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Boiler: Old Village Schoolhouse Wells River VT

TMcGroyTMcGroy Member Posts: 3
I'm about to close on the old village schoolhouse in Wells River, VT. All I know about its heating system is that it's an oil fired boiler. I won't know until the inspection if it's water or steam. There are no contractors listed on this site in the 05081 zip code area. I've been told by the sellers that they have a contract with a fuel provider to maintain the system. Is this a good idea?

I'm moving from Denver to VT, and have no experience with commercial oil fired boilers. The original low pressure steam boiler in my house in Denver has been a joy to work with - so simple that I stopped paying someone to stare at it once a year & tell me it's working as well as can be expected for an 80 year old. I've even taken out & cleaned the burner myself. I've been told by numerous sources that the only thing IRreparable about an ancient boiler is a crack in heat exchanger. Is this true?

Am I wrong in assuming that every HVAC professional in VT will know how to maintain an ancient boiler?

Comments

  • cgdelzellcgdelzell Member Posts: 19
    what makes you think it is a acient boiler? did someone tell you that?
  • JUGHNEJUGHNE Member Posts: 3,626
    Any boiler of some age that has leaks would IMO be considered toast.

    If water boiler with 12-15 PSI showing on the gauge and the floor is dry around the boiler than probably all right. A better test would be staying dry with water hot.

    If steam, you know that it is only about 1/2 to 1/3 full of water.
    It could have leaks just at or above the water line. If the boiler is filled up to the header with water and left to sit leaks may show up.
    This needs to be done by someone familiar with steam. After the test the water level should be dropped to the original point and that water boiled to remove any oxygen that came in with the fresh water.

    White smoke/steam coming out of the chimney is usually a bad sign.
    There is a lot of info here about checking for leaks. Use the search function.

    The selling agent might be able to send you some pictures you could post here. Pictures from away back to encompass the piping with boiler and then maybe close up of nameplates.
    Also pictures of the fuel tank/piping.
    We love pictures.
    Someone here may recognize a reason to run away from this. :o

    Many here think that home inspectors lack a lot of knowledge concerning heating systems. They have enough small print in their contract to not be held liable for much of anything. IMO
  • EBEBRATT-EdEBEBRATT-Ed Member Posts: 2,840
    No gaurantee that anyone knows how to handle steam. Guess you won't know till you see it. Steam is steam basically. Commercial in some ways may be easier than residential. The burner may be a bit more complicated depending on what it is
  • Jamie HallJamie Hall Member Posts: 7,049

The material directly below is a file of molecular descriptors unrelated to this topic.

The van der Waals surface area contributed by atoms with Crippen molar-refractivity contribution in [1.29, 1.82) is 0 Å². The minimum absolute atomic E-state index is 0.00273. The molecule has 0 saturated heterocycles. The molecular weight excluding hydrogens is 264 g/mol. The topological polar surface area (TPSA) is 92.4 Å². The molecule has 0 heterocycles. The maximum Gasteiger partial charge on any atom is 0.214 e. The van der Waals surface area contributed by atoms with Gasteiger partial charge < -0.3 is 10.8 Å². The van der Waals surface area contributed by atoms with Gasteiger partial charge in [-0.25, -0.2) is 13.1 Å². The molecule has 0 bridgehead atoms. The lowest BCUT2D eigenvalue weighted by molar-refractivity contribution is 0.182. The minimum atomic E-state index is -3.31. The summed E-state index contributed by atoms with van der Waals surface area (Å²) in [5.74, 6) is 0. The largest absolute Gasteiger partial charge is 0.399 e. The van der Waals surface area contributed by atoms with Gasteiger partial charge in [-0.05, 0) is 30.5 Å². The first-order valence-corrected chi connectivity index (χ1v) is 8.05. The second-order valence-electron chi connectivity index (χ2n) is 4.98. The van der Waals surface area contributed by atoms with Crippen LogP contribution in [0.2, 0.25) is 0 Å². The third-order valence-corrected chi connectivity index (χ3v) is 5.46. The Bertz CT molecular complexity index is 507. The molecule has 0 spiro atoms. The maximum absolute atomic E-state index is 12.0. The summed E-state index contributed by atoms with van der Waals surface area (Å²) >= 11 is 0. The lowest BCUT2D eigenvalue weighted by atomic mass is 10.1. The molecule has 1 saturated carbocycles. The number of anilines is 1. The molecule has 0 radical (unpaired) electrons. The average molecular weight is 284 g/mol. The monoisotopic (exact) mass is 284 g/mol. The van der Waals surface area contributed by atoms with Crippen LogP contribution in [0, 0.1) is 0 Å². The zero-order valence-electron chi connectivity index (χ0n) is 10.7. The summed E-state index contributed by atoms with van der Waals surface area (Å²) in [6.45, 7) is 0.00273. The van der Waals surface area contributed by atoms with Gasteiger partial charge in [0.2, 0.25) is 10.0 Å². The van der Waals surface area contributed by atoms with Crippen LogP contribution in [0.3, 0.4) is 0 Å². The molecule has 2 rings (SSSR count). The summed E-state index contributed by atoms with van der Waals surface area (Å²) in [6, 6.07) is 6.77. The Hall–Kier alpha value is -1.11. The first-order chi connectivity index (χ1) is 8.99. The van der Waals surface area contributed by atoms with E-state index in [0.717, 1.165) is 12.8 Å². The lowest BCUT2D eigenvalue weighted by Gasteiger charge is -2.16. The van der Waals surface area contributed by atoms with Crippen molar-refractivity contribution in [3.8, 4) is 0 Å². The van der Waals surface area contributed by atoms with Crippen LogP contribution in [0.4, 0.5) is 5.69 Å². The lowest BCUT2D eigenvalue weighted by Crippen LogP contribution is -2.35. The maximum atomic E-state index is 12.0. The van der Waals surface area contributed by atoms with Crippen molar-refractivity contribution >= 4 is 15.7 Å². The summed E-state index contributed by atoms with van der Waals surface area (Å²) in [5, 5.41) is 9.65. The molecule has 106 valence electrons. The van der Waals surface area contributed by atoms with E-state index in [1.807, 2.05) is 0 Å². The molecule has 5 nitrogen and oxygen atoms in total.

40 years ago that was a steam system. If it is the old village centre school (I inspected it!). However, I really hope that it got upgraded somewhere along the line, and whether it is steam or not now I couldn't say! I don't know of any steam men in that area -- the men I knew who were really good are both dead now -- but either steam or hot water isn't that hard -- if the person you get to work on it is willing to listen and learn. There's a lot of help available right here on the Wall!
    Jamie



    Building superintendent/caretaker, 7200 sq. ft. historic house museum with dependencies in New England.



    Hoffman Equipped System (all original except boiler), Weil-McClain 580, 2.75 gph Carlin, Vapourstat 0.5 -- 6.0 ounces per square inch
  • kcoppkcopp Member Posts: 2,855
    Its a beauty.
    My former passed on neighbors are from that area.

    http://oldvillageschool.com/historic-details/
  • BobCBobC Member Posts: 4,550
    I hope that building can be preserved, it's a beautiful example of pride in workmanship.

    Bob
    Smith G8-3 with EZ Gas @ 90,000 BTU, Single pipe steam
    Vaporstat with a 12oz cut-out and 4oz cut-in
    3PSI gauge
  • hot rodhot rod Member Posts: 7,282
    You might ring up Dan Davis Sales, ask for Paul. They rep hydronic lines through that area and may know a steam guy. Or know of another lead. Many steam gurus are underground, not literally of course :)
    Bob "hot rod" Rohr
    trainer for Caleffi NA
    The magic is in hydronics, and hydronics is in me
  • TomTom Member Posts: 460
    I am 1 hour from there, happy to help. Its a little out of my service area but if you need a day or two I can make it work.
    Tom
    Montpelier Vt
  • GrallertGrallert Member Posts: 170
    I'm curious, the cover picture for the listing shows a rectangular bump out in corner. It looks to have registers top and bottom? could it be the heating plant?
    I know from living in small town rural New England that often schools, even later built schools only heated with wood. Often later getting a furnace or boiler as plumbing was added. Just a thought.
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